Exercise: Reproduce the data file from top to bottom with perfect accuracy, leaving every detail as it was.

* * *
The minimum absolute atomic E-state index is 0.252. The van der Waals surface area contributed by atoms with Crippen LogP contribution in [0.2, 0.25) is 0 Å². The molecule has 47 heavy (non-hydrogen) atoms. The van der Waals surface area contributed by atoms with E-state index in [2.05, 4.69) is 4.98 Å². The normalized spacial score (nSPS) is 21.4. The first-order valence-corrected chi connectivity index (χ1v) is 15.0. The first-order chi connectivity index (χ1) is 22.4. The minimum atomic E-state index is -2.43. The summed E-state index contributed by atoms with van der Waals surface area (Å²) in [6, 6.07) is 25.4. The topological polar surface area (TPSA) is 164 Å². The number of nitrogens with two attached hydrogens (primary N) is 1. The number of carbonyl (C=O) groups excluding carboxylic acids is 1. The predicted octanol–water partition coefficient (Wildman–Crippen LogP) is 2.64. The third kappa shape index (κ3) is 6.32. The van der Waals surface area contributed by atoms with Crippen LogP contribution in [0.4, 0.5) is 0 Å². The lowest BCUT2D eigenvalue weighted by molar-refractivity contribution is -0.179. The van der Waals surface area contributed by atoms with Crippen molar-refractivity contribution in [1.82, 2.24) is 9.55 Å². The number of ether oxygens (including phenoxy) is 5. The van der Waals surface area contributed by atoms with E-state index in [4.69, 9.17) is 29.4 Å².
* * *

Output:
The minimum absolute atomic E-state index is 0.252. The van der Waals surface area contributed by atoms with Crippen LogP contribution in [0.2, 0.25) is 0 Å². The molecule has 47 heavy (non-hydrogen) atoms. The van der Waals surface area contributed by atoms with E-state index in [2.05, 4.69) is 4.98 Å². The normalized spacial score (nSPS) is 21.4. The first-order valence-corrected chi connectivity index (χ1v) is 15.0. The first-order chi connectivity index (χ1) is 22.4. The minimum atomic E-state index is -2.43. The summed E-state index contributed by atoms with van der Waals surface area (Å²) in [6, 6.07) is 25.4. The topological polar surface area (TPSA) is 164 Å². The number of nitrogens with two attached hydrogens (primary N) is 1. The number of carbonyl (C=O) groups excluding carboxylic acids is 1. The predicted octanol–water partition coefficient (Wildman–Crippen LogP) is 2.64. The third kappa shape index (κ3) is 6.32. The van der Waals surface area contributed by atoms with Crippen LogP contribution in [0.4, 0.5) is 0 Å². The lowest BCUT2D eigenvalue weighted by molar-refractivity contribution is -0.179. The van der Waals surface area contributed by atoms with Crippen molar-refractivity contribution in [1.82, 2.24) is 9.55 Å². The number of ether oxygens (including phenoxy) is 5. The van der Waals surface area contributed by atoms with E-state index in [4.69, 9.17) is 29.4 Å².